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Manchin on infrastructure: 'We're gonna find a bipartisan pathway forward'

Manchin on infrastructure: 'We're gonna find a bipartisan pathway forward'
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Sen. Joe ManchinJoe ManchinWhy the Democrats need Joe Manchin Simmering Democratic tensions show signs of boiling over Out-of-touch Democrats running scared of progressives MORE (D-W.Va.) on Thursday expressed optimism about reaching a compromise between both parties on an infrastructure package, telling reporters “we’re gonna find a bipartisan pathway forward.”

Manchin, one of the Democratic caucus’s most conservative members who has emerged as a key vote on their top legislative priorities, met with President Biden on Monday to discuss the administration’s multitrillion-dollar spending package, which includes a $2.3 trillion infrastructure and jobs plan and a $1.8 trillion plan for families.

The meeting with Biden was "great," Manchin told reporters on Thursday, adding they have “good negotiations going on.”

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He said his West Virginia colleague, Sen. Shelley Moore CapitoShelley Wellons Moore CapitoOvernight Energy: Biden seeks to reassert US climate leadership | President to 'repeal or replace' Trump decision removing protections for Tongass | Administration proposes its first offshore wind lease sale In Europe, Biden seeks to reassert U.S. climate leadership Antsy Democrats warn of infrastructure time crunch MORE (R), was meeting with Republicans that same day, which contributed to his optimism in reaching a bipartisan deal.

“It was great. We had, the president and I had a very, very good meeting and we have good negotiations going on. I know that Sen. Capito is with her Republican colleagues, they’re meeting today. Her and I have been talking. So, we’re gonna find a bipartisan pathway forward, we have to,” Manchin said.

When asked about a potential “sticking point,” Manchin pointed to the size of the package while maintaining that "we're gonna pay for it."

“It’s not really a sticking point, there’s some people who says ‘oh this is too big’ or ‘that’s too much.’ Don’t worry about — we’ll find, we’re gonna pay for it,” Manchin said. 

“But we gotta find out what the needs are. And we’re talking over eight years, so when you hear these big numbers it’s not just one year, OK. It’s an eight-year program. And we have to accelerate our permitting process to get things done,” he added.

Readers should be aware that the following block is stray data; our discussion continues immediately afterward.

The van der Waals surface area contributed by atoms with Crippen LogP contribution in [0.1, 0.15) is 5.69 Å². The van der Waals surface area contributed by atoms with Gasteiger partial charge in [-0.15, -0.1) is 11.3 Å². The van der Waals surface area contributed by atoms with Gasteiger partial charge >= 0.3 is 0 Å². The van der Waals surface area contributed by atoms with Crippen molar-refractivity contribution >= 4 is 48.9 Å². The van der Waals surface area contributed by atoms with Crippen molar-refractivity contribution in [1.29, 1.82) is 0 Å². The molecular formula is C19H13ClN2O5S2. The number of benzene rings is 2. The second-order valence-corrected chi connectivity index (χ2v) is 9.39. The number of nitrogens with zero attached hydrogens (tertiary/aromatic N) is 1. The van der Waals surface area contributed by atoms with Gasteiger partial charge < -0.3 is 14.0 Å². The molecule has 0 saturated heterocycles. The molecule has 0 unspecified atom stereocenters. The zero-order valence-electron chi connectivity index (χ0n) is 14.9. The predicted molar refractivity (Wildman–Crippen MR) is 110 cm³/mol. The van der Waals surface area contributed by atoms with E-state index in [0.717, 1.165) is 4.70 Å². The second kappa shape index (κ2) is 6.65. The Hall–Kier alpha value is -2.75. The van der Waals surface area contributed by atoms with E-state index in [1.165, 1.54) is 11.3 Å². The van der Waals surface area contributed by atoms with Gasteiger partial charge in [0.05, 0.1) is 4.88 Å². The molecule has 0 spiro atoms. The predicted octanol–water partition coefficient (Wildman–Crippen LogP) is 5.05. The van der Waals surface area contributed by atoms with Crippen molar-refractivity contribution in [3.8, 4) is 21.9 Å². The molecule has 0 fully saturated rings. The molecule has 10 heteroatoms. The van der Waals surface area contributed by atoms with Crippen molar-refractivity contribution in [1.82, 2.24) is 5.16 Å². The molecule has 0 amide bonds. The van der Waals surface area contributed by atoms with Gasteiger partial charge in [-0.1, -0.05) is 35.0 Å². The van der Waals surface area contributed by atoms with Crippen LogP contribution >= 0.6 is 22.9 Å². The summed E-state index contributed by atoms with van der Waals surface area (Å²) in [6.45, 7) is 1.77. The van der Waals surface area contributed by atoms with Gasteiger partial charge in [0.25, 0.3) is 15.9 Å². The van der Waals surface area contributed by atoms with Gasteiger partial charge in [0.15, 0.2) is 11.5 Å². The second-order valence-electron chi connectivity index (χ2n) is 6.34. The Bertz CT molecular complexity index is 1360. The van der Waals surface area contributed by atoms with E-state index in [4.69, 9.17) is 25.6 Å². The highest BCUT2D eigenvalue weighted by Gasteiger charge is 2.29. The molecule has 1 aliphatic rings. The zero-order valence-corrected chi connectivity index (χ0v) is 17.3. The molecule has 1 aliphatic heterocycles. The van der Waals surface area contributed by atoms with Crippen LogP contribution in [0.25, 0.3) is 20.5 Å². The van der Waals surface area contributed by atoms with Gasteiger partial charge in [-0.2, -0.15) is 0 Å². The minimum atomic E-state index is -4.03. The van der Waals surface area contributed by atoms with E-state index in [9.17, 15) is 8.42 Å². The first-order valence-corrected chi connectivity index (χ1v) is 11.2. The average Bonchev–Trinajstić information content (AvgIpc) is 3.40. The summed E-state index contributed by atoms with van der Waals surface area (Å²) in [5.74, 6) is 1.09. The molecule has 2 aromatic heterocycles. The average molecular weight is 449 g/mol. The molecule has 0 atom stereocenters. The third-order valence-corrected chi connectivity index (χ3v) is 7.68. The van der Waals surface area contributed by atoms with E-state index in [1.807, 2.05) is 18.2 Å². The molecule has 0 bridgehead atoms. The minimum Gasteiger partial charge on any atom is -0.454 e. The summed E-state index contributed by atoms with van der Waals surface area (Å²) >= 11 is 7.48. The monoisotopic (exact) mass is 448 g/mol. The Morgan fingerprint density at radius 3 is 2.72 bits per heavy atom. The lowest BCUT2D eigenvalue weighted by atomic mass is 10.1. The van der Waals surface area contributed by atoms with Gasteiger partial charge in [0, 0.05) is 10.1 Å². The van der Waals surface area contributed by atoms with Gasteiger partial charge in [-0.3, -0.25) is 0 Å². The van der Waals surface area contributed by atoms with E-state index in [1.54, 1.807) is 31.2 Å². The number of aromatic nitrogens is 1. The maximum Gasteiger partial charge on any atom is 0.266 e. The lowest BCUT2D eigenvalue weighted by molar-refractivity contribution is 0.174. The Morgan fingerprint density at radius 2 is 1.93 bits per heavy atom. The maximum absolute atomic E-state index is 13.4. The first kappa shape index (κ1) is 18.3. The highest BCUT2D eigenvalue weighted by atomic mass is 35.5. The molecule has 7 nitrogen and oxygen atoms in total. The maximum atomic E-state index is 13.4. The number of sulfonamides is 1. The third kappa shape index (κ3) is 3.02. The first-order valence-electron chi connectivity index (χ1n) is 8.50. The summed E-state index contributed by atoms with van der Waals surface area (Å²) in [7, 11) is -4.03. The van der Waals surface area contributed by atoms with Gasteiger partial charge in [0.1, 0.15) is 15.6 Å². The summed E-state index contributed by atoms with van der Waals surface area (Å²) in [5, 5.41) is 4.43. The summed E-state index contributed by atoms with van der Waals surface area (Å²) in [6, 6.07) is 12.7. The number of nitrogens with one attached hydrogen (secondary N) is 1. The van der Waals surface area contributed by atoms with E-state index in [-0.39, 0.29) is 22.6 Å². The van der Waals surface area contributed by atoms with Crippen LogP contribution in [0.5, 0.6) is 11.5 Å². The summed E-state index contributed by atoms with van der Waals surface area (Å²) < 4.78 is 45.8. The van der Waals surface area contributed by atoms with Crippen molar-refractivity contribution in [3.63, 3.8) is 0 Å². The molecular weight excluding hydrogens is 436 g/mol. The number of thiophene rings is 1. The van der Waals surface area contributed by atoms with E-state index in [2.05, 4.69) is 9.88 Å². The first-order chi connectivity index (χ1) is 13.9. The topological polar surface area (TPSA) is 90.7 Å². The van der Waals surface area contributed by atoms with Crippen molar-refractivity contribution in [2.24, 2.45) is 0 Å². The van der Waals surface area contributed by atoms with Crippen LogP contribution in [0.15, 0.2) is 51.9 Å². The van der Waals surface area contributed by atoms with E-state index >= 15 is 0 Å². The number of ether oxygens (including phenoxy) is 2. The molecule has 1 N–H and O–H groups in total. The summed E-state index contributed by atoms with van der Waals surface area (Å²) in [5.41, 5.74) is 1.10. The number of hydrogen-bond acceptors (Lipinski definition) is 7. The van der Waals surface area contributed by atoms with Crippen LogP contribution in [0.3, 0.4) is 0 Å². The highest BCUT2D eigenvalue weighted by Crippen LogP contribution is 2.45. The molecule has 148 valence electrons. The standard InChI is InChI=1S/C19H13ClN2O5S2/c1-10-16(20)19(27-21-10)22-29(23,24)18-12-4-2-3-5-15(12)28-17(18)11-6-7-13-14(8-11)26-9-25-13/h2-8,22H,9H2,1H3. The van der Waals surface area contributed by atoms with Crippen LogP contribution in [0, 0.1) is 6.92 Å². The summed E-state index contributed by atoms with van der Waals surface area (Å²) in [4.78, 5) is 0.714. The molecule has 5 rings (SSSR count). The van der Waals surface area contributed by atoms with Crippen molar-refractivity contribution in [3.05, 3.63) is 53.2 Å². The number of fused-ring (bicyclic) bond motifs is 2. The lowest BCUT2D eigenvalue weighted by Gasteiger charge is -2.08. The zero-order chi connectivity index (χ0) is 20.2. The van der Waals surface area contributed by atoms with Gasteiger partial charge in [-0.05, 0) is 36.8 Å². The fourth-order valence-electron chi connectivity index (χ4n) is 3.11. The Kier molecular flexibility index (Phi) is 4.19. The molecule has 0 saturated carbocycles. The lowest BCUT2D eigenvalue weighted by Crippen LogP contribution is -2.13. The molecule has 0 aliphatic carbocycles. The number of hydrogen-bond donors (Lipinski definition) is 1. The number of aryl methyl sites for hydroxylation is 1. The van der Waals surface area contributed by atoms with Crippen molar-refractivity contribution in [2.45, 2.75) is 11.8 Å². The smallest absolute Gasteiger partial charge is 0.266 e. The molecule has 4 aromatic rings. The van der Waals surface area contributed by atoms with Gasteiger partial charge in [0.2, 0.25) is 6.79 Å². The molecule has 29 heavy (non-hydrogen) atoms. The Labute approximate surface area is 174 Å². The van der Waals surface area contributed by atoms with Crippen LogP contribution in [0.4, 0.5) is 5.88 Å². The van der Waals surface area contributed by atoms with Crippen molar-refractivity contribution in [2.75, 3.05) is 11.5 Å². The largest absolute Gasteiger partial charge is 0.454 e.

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Manchin previously floated the idea of breaking up the spending package into smaller components, first focusing on “core” infrastructure such as roads, bridges, rail and broadband in an effort to attract enough votes to defeat a filibuster.

He has also expressed general concerns with the price tag of Biden’s agenda. The president proposed paying for the infrastructure package by raising the corporate tax rate from 21 percent to 28 percent, a hike that Manchin said is too high. The senator previously indicated he would support increasing the corporate rate to 25 percent.

Manchin said he spoke with Rep. Josh GottheimerJoshua (Josh) GottheimerOmar feuds with Jewish Democrats House moderates unveil .25T infrastructure plan Democrats debate shape of new Jan. 6 probe MORE (D-N.J.), a co-chair of the Problem Solvers Caucus, earlier that day. He told reporters “we’re working with everybody.”

The West Virginia senator said after meeting Biden on Monday that the two discussed the prospect of breaking the spending package into multiple components, but added that Biden did “not really” express a preference on a path forward.

"He just wants to get things accomplished. Gang I'm telling you, in his heart of hearts, he's all about let's be fair and move this country forward," Manchin said earlier this week.

With a 50-50 split in the Senate, Manchin has emerged as a key vote for Democrats in passing legislation through reconciliation, a budget process that allows them to avoid the 60-vote filibuster.

Through reconciliation, Democrats can pass legislation through a simple majority, with Vice President Harris casting the tie-breaking vote.